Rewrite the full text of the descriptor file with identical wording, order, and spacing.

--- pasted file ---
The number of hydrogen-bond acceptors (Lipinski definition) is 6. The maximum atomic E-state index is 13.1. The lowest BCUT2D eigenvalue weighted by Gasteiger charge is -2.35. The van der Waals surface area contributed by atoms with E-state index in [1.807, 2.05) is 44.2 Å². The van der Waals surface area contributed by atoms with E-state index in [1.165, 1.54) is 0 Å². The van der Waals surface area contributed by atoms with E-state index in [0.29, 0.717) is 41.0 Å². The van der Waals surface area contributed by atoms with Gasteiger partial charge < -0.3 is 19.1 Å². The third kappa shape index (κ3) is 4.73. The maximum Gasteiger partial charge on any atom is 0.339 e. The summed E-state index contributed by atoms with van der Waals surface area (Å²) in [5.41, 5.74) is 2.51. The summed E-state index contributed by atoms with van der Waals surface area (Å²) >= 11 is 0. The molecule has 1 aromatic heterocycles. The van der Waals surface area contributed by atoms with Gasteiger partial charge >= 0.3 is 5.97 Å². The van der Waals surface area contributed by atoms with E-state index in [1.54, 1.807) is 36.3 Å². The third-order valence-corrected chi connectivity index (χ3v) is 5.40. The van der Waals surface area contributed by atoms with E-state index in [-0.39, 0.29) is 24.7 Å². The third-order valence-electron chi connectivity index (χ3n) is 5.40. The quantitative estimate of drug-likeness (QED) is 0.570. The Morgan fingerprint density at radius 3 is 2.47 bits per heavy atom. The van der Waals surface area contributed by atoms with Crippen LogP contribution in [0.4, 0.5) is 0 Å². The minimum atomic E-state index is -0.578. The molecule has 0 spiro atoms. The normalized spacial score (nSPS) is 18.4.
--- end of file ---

The number of hydrogen-bond acceptors (Lipinski definition) is 6. The maximum atomic E-state index is 13.1. The lowest BCUT2D eigenvalue weighted by Gasteiger charge is -2.35. The van der Waals surface area contributed by atoms with E-state index in [1.807, 2.05) is 44.2 Å². The van der Waals surface area contributed by atoms with E-state index in [1.165, 1.54) is 0 Å². The van der Waals surface area contributed by atoms with E-state index in [0.29, 0.717) is 41.0 Å². The van der Waals surface area contributed by atoms with Gasteiger partial charge < -0.3 is 19.1 Å². The third kappa shape index (κ3) is 4.73. The maximum Gasteiger partial charge on any atom is 0.339 e. The summed E-state index contributed by atoms with van der Waals surface area (Å²) in [5.41, 5.74) is 2.51. The summed E-state index contributed by atoms with van der Waals surface area (Å²) >= 11 is 0. The molecule has 1 aromatic heterocycles. The van der Waals surface area contributed by atoms with Gasteiger partial charge >= 0.3 is 5.97 Å². The van der Waals surface area contributed by atoms with E-state index in [1.54, 1.807) is 36.3 Å². The third-order valence-corrected chi connectivity index (χ3v) is 5.40. The van der Waals surface area contributed by atoms with E-state index in [-0.39, 0.29) is 24.7 Å². The third-order valence-electron chi connectivity index (χ3n) is 5.40. The quantitative estimate of drug-likeness (QED) is 0.570. The Morgan fingerprint density at radius 3 is 2.47 bits per heavy atom. The van der Waals surface area contributed by atoms with Crippen LogP contribution in [0.4, 0.5) is 0 Å². The minimum atomic E-state index is -0.578. The molecule has 0 spiro atoms. The normalized spacial score (nSPS) is 18.4.